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I Forge Iron

F. J. Edwards (Besco Machinery) manual ironworker

fantom designs

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Hello, stumbled across your forum by accident while looking for information about what I just managed to purchase. Sadly I have not been able to find much on this other than the company started making sheet metal tools in 1937 and all the way up to the late 60s.

If someone has more information about this manual ironworker and the history, any manuals, etc, about them that would be wonderful. This unit appears to be minimally modified (stand I doubt is original) and it doesn't appear to have been used that much.

So here are my questions, if anyone can help

what is the capacity for cutting/punching?

are there any parts available?

does anyone know how old this is?

what is it worth these days? (I bought it and I'm happy to say it was at a very good price, just curious what it actually is worth).

Thanks for any information you can offer.










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  • 1 month later...

That is nice! As to value You would easily be able to get more than 500 000.00 meticals in the market behind the Polana. Possibly much more if you found a buyer and carted it down to Ponte de Oro. :rolleyes: Seriously though this is an international forum and we don't have any idea as to where YOU are? Please update your profile to indicate your general location as it will help people to give you better answers. As to cutting capacities, typically this type of machine will cut up to and including the maximum size of mild steel bar that sill fit in the 'gauge plate' ie. If that 'round hole' takes a 1" /25mm bar then it would crop up to that size etc.etc. As for punching capacity it's hard to guess as one needs some sort of scale for the picture. Also punch designs really affect punch capabilities.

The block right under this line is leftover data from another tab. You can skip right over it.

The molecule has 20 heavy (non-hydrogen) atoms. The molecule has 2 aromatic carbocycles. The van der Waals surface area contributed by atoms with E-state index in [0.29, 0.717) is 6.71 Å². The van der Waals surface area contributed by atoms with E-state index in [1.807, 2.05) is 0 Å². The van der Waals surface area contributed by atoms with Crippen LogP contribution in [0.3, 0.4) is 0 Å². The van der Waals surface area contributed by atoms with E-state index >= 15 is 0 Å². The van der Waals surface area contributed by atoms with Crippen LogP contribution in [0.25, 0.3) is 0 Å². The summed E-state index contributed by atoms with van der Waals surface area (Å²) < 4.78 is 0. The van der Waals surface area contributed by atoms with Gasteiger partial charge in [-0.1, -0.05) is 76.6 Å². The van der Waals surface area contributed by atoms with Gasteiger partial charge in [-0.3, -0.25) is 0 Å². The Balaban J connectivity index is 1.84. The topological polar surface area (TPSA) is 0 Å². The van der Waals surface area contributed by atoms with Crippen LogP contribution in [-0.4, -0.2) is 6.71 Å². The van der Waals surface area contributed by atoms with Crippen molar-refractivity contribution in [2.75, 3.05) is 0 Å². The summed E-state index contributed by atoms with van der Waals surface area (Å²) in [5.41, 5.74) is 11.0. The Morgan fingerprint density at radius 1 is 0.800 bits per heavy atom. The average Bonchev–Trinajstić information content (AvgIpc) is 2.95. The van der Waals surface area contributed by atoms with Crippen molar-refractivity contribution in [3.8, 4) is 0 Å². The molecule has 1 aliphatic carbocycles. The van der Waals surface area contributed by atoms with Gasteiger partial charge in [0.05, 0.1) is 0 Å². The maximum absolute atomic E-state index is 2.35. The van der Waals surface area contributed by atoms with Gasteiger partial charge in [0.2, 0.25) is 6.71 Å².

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location updated, I'm in Canada ...no, I don't live in an igloo ;) 

I will try the suggested places, thank you. I've cleaned it up a bit and used it to punch a few holes and sheer some 1/4" thick bar and I can't feel any resistance when doing it so it's performing very nicely. I can see it will need some additional guards to help release the work piece after hole punching and of course some more dies but overall it is working beautifully.

As for scale, it accepts 1" round stock for the cutting dies, which appears to be pretty consistent with a 50 ton unit.


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When I was in Vancouver I didn't see the 'igloo suburb' possibly I took the wrong bus route:D.

I also think you should have a chat with your tourism authority, those cross country train trips seem to miss all the igloo villages!

Edited by ianinsa
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  • 8 years later...

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